There’s only one difference between VII and Buy-and-Hold — Valuation-Informed Indexers make infrequent adjustments to their stock allocation percentages. But that one difference makes a huge difference to the long-term results obtained. VII produces far higher returns at greatly diminished risk. More importantly, it makes the investing project far less stressful. Buy-and-Holders never know what is coming. VIIers always know what’s coming (not precisely, but close enough). That’s huge.

    Another huge difference is that Buy-and-Hold causes economic crises that we could avoid if we publicized VII. Since 1900, there have been four times when we have gone to P/E10 values above 25. There have also been four economic crises in that time. Each and every one of them followed the time we hit 25 by a few years. Why? The return to fair value P/E10 levels take a huge amount of spending power out of the economy, causing an economic crisis. The market was overpriced by $12 trillion in 2000. Today’s crisis became inevitable when we let prices rise to the insane levels to which we permitted them to rise in the late 1990s.

    Buy-and-hold existed before Fama was even born

    There’s a sense in which I agree with you and there is a sense in which I don’t, Mathieu.

    The idea of not taking price into consideration when setting one’s stock allocation has been with us since the first market opened for business. I agree with that. I call that approach “Get Rich Quick” and I think it can be fairly said that Buy-and-Hold is just the old Get Rich Quick concept dressed up in modern, pseudo-scientific clothing.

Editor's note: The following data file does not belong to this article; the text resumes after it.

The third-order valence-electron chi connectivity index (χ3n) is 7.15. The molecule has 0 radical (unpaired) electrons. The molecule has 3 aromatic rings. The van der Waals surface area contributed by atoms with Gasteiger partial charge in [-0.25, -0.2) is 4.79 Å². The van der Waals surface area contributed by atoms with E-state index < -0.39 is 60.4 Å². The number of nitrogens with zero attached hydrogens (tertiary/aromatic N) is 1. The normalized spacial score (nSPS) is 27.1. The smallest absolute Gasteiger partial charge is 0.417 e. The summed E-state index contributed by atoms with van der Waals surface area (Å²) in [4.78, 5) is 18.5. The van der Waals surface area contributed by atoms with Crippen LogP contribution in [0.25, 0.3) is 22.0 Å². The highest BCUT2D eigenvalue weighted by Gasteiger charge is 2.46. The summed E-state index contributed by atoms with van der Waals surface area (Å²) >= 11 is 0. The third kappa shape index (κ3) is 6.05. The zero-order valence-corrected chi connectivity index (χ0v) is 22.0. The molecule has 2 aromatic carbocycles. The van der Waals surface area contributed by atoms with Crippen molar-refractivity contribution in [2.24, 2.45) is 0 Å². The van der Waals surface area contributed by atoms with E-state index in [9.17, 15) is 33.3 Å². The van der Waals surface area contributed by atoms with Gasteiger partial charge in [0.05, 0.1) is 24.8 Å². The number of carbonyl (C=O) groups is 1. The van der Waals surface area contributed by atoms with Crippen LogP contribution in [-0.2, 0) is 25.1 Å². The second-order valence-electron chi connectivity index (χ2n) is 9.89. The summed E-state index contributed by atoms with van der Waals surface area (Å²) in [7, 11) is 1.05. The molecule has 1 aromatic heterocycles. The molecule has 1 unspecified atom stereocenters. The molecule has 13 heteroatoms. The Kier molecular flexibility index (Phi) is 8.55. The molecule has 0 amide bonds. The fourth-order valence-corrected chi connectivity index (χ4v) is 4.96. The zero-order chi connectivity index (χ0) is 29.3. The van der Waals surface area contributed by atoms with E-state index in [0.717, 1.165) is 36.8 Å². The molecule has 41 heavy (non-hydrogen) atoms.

The sense in which I would describe Buy-and-Hold as something new is that Buy-and-Hold purports to be rooted in research. Those promoting Buy-and-Hold strategies often claim that “timing never works.” There is of course precisely zero research showing this to be so. There is research showing that short-term timing never works. But every study of long-term timing shows that it always works. So the statement “timing always works” is every bit as true as the statement “timing never works.”

    I think it would be fair to describe Buy-and-Hold as a marketing gimmick. Millions of middle-class investors have been led to believe that long-term timing is not required. They believe that there is some study somewhere showing this. So, when their common sense tells them that they had better lower their stock allocations because prices have risen so high, they ignore that voice on grounds that all the experts say that timing isn’t required. But of course there is no research supporting such a claim. It’s just a means by which stock salesmen persuade people to buy stocks even in circumstances in which stocks offer a poor long-term value proposition.


  5. says

    So at current CAPE you should be holding more fixed-income products than equities? CAPE looks great in the rear view during periods of decent real yields on fixed-income, but how long are you going to hold fixed income products with current yields?

    What kind of average maturity should you seek using the above model? That’s even more important than allocation; do you buy the long bond? Keep maturities at 6-7 year averages?

    I’d like to hear an answer. Let’s forward test this model. 😉

    • azanon says

      The best reason to buy bonds and/or other debt instruments is for capital preservation, not yield. Yield is just a nice bonus that sometimes comes along with your relatively safe capital preservation investment.

      So what happens when the yields are lower, you ask? I guess someone that actually cares about the yield as a critical component of these investments would need to answer you.

    • azanon says